How To Travel With Your Boyfriend And Not Kill Each Other

Five months on the road. Just us two. Sound romantic?

Sometimes it was. There were a lot of nights spent sitting on balconies overlooking some stunning body of water, the sun setting behind it, rays reflecting back, beer in one hand and Luke’s hand in the other.

I feel so incredibly lucky that I’ve found someone who wants to go through this life with me at a million miles a minute, moving from one country to another, laughing at my horrible jokes (I laugh at his too, for the most part). Sometimes I think I’ve hit the boyfriend lottery when I realize that someone wants to live this crazy life at my side.

But there were moments, oh were there moments, when I wanted to lock him out of our cozy little bungalow, when I wanted to have my own damn space, when I wanted to not have to carry his crap in my bag or hear about how cranky he was. The comforting moments came when I was hungry, tired, irritable (so rarely) and I knew he was biting his tongue, choosing his battles and letting me rant.

It was a tough balance and there were times when neither of us could hold back any longer; when we were both tired, both cranky, both hungry and hot and pissed off.

But we made it out the other side – perhaps better off for it. Here’s how I traveled with my boyfriend and somehow came back still in love (and alive).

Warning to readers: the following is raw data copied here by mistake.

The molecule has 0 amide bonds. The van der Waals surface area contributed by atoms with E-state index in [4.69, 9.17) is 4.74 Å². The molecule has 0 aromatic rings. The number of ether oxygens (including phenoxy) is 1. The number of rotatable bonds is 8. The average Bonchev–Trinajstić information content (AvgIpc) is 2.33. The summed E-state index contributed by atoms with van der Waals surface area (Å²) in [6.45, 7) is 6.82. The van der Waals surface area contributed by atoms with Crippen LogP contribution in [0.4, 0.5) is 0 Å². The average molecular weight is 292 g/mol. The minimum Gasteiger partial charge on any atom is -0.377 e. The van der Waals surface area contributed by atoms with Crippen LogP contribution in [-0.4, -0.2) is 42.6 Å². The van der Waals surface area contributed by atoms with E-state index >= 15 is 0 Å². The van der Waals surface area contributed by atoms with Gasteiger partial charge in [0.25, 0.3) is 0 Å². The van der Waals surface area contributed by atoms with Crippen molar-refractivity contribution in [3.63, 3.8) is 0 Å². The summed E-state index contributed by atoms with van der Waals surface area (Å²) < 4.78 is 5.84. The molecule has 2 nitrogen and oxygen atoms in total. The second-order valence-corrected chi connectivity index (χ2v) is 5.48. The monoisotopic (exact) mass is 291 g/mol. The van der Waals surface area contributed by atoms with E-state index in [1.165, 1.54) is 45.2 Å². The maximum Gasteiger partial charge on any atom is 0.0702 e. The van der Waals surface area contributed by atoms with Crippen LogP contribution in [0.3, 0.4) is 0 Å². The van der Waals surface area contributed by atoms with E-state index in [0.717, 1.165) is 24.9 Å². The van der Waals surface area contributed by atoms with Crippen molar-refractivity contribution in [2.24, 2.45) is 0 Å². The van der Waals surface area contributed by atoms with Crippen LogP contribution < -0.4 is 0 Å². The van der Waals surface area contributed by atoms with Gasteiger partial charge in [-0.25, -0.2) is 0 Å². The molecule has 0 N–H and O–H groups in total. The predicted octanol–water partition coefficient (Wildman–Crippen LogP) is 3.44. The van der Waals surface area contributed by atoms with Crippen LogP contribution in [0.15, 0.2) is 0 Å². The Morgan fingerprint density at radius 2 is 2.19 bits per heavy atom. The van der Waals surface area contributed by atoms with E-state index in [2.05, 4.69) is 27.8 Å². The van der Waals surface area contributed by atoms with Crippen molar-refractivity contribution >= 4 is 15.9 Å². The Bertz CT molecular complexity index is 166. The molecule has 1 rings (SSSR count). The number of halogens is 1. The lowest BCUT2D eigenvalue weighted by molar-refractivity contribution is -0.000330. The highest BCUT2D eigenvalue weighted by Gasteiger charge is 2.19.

Take sunset selfies. It’s actually a traveling requirement. Provided by the author.
Take sunset selfies. It’s actually a traveling requirement.
Provided by the author.

1. Talk it out. Simples. When you feel yourself getting annoyed, voice your opinion before you’re so irritable that you can’t talk at that normal volume where people around you think you’re still friends. Even better, talk about what you want out of the trip, what you expect days to look like and what your standards are for accommodation and meals before an argument ensues.

2. Bring snacks. Always carry snacks. I can’t even think of the arguments that would never have existed had we packed a few snacks with us each morning before setting off for the day. I revert back to 5 year old status when I’m hungry and it sure ain’t pretty.

3. There’s no shame in naps. A bad nights sleep, a few too many drinks the night before, you’ve got a long bus or train trip ahead of you – take. a. nap. Naps save relationships.

Kiss your boyfriend, even when he doesn’t want you to. Provided by the author.
Kiss your boyfriend, even when he doesn’t want you to.
Provided by the author.

4. Splurge every now and again. When you’re traveling for long periods of time, you’re no doubt on a bit of a budget. You choose the cheapest rooms, eat as cheap as you can while still trying to the local food, but you want that money to last. Use some of it, every now and again, for a plush room with a comfy bed – one where the towels are huge and there’s nice smelling bath salts. It’s romantic – that clean feeling, getting into bed under a pile of covers with the air conditioning cranked up.